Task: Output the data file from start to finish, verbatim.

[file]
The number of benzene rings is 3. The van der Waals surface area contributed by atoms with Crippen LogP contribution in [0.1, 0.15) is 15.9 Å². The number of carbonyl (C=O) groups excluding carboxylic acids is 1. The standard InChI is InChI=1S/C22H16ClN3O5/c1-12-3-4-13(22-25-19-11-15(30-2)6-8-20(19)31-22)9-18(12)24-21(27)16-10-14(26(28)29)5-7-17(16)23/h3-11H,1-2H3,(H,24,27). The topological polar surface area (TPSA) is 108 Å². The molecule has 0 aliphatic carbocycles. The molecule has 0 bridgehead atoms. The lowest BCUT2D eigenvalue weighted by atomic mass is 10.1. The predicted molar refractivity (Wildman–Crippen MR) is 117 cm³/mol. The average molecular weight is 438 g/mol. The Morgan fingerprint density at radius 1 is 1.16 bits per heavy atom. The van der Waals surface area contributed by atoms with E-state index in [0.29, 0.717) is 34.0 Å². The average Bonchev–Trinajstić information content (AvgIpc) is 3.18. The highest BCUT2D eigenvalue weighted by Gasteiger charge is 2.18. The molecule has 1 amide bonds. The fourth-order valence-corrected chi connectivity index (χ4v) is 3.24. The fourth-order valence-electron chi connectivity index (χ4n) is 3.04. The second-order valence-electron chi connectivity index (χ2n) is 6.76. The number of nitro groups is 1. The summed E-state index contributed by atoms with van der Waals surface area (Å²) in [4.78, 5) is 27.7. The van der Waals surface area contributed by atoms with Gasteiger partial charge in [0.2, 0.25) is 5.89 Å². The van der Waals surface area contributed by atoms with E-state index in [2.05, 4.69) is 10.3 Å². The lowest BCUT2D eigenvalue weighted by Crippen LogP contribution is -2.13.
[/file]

The number of benzene rings is 3. The van der Waals surface area contributed by atoms with Crippen LogP contribution in [0.1, 0.15) is 15.9 Å². The number of carbonyl (C=O) groups excluding carboxylic acids is 1. The standard InChI is InChI=1S/C22H16ClN3O5/c1-12-3-4-13(22-25-19-11-15(30-2)6-8-20(19)31-22)9-18(12)24-21(27)16-10-14(26(28)29)5-7-17(16)23/h3-11H,1-2H3,(H,24,27). The topological polar surface area (TPSA) is 108 Å². The molecule has 0 aliphatic carbocycles. The molecule has 0 bridgehead atoms. The lowest BCUT2D eigenvalue weighted by atomic mass is 10.1. The predicted molar refractivity (Wildman–Crippen MR) is 117 cm³/mol. The average molecular weight is 438 g/mol. The Morgan fingerprint density at radius 1 is 1.16 bits per heavy atom. The van der Waals surface area contributed by atoms with E-state index in [0.29, 0.717) is 34.0 Å². The average Bonchev–Trinajstić information content (AvgIpc) is 3.18. The highest BCUT2D eigenvalue weighted by Gasteiger charge is 2.18. The molecule has 1 amide bonds. The fourth-order valence-corrected chi connectivity index (χ4v) is 3.24. The fourth-order valence-electron chi connectivity index (χ4n) is 3.04. The second-order valence-electron chi connectivity index (χ2n) is 6.76. The number of nitro groups is 1. The summed E-state index contributed by atoms with van der Waals surface area (Å²) in [4.78, 5) is 27.7. The van der Waals surface area contributed by atoms with Gasteiger partial charge in [0.2, 0.25) is 5.89 Å². The van der Waals surface area contributed by atoms with E-state index in [2.05, 4.69) is 10.3 Å². The lowest BCUT2D eigenvalue weighted by Crippen LogP contribution is -2.13.